Disclaimer: I’m not a big fan of the phrase “growth hacker”. It is frequently thrown around to describe people who use a variety of tricks, tools and techniques to drive more sales, users, engagement, etc.
Not surprisingly, there’s an aura around growth hackers. They are regarded as people who can seemingly do it all, much like five-tool baseball players who hit for power, hit for average, field, throw and run. While five-tool players exist (e.g. Ken Griffey Jr., Mickey Mantle), these creatures – like magical growth hackers – are rare.
My take on growth hacking is it involves people who use a variety of tools or leverage the expertise of others to tactically execute. Their expertise hinges on the ability to get stuff done, period.
Growth hacking is a commonly used term because it means different things to different people, or as Nick Soper says, it’s not a one-size-fits-all solution.
When someone uses a tool or technique to make something happen, it’s called a growth hack. It explains why growth hacking is revered because many positive developments are casually dropped in the growth hacking bucket.
Don’t get me wrong; I think there are people who are excellent growth hackers. They have proven track records for driving results.
At the same time, I would argue the strength of good growth hackers are agility, creativity, and flexibility. They recognize opportunities and apply their skills to achieve successful outcomes. Their “formulas” are not innovative, but they are used effectively and efficiently.
In fact, you could argue the best growth hackers play “the game” the same way as Wayne Gretzky.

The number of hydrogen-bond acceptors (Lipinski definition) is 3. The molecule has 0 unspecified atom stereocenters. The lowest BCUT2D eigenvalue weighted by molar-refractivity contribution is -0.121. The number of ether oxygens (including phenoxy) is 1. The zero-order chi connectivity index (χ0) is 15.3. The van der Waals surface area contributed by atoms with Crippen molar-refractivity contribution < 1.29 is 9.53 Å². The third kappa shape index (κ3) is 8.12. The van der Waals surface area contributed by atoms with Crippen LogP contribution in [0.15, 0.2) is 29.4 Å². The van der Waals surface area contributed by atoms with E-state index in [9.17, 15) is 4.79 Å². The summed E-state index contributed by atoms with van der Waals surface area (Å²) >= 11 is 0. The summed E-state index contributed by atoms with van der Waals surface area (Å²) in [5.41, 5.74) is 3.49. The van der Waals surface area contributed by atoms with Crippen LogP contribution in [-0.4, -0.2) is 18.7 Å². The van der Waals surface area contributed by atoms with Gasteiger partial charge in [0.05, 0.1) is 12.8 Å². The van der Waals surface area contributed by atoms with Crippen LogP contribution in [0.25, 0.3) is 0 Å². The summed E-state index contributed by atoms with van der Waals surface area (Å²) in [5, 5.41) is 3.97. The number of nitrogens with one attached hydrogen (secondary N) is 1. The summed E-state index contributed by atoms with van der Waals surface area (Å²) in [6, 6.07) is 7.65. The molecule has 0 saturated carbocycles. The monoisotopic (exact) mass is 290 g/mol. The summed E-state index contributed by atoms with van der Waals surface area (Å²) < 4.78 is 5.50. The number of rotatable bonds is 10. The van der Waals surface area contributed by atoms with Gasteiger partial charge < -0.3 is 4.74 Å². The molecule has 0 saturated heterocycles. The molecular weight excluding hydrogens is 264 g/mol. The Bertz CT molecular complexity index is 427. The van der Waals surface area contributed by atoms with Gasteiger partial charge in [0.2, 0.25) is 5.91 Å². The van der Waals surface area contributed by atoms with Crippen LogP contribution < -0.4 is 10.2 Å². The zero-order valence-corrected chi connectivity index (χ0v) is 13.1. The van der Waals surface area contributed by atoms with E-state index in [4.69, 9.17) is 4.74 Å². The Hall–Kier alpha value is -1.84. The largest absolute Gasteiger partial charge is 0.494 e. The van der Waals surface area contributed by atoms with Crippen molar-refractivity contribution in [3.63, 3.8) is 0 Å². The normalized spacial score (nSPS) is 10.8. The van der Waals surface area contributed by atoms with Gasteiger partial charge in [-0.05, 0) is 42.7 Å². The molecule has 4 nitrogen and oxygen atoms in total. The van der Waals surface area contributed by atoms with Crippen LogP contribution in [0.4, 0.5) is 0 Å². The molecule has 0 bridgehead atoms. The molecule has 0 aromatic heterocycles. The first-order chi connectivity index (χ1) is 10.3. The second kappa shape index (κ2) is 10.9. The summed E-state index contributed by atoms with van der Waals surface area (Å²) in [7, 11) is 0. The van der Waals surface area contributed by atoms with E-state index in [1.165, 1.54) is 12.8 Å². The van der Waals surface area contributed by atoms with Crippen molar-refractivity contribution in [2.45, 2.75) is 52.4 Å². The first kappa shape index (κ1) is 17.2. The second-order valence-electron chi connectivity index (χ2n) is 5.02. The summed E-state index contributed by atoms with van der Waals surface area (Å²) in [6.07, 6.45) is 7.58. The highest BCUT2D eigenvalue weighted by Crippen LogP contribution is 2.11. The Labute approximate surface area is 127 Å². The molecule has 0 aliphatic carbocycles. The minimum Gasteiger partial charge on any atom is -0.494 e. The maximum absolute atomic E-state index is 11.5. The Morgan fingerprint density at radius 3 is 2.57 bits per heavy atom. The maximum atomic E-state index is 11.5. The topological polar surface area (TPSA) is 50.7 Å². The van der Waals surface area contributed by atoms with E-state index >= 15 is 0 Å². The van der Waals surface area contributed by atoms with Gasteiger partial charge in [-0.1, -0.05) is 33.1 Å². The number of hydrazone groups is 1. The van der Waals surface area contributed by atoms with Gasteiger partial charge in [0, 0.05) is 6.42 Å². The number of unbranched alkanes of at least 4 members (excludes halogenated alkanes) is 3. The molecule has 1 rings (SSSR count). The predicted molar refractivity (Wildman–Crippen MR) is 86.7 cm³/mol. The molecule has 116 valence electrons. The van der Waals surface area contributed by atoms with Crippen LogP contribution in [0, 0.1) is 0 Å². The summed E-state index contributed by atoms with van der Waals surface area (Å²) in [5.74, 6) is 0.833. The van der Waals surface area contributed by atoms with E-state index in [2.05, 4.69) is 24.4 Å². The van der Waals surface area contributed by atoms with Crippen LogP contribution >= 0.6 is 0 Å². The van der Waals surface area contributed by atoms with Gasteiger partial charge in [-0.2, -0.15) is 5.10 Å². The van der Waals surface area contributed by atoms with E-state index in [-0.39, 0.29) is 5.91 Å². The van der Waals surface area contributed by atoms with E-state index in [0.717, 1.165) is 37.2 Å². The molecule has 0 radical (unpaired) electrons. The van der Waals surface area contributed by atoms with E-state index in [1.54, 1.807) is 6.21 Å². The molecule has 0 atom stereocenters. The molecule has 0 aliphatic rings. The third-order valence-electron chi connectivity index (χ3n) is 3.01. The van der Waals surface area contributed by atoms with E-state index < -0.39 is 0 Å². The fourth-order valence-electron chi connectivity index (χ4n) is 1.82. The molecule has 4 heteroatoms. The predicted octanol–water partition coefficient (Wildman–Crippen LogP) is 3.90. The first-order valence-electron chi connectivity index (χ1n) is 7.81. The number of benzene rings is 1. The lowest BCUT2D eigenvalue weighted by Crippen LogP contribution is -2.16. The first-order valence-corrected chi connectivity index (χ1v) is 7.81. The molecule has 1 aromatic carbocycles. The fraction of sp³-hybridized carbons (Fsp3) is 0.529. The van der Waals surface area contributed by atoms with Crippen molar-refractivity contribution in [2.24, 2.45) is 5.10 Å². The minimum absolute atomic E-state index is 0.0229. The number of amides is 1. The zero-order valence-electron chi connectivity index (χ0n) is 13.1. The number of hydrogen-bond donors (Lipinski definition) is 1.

The hockey superstar saw the ice differently than most players. He didn’t pass the puck to where players were located; he passed the puck to where he believed they would be going. Call it a sixth sense, intuition, anticipation or an innate skill, but it allowed Gretzky to succeed in situations that other players couldn’t.
It is important to remember that Gretzky wasn’t the biggest hockey player, the fastest skater or someone blessed with the hardest shot. He was a sublime player due to his creativity and recognition of how to exploit opportunities when they arose.
In many respects, growth hacking is a similar activity. Success often depends on growth hackers assessing opportunities (e.g. more newsletter signups), and then looking for ways to capitalize based on how they think target audiences behave. Growth hackers anticipate how someone will think and act, and use creativity, timing and tools to drive desired actions.
The big question is whether growth hacking is an intrinsic skill or something that can be learned. It is probably a combination of both. As important, there are different kinds of growth hackers. Some are good at conversion while others have a knack for usability or design.
While Gretzky was talented, much of his success was grounded in the hours he spent playing and learning hockey on a home-made rink in his backyard in Brantford, Ont. Through repetition and time on the ice, he developed the skills that made him a special player. Good growth hackers emerge in the same way by learning, experimenting and doing it. In time, they discover what works and what doesn’t.
So maybe growth hacking isn’t the right term to use. Maybe it should be something like “Creative Marketer”, “Agile Marketer” or “Marketing Opportunist”.
What do you think? What are the leading characteristics of growth hackers? What makes them so effective?
For more thoughts on growth hacking, check out Jim Gray’s blog post on how to put growth hacking in context. As well, here’s a presentation that I did a Hackology about how to growth hack PR and media coverage.
To learn more about the power of storytelling, my new book, Storytelling for Startups gives entrepreneurs strategic and tactical guidance on how to tell stories to the right people in the right places. I also offer storytelling workshops. For more details, send me email (firstname.lastname@example.org)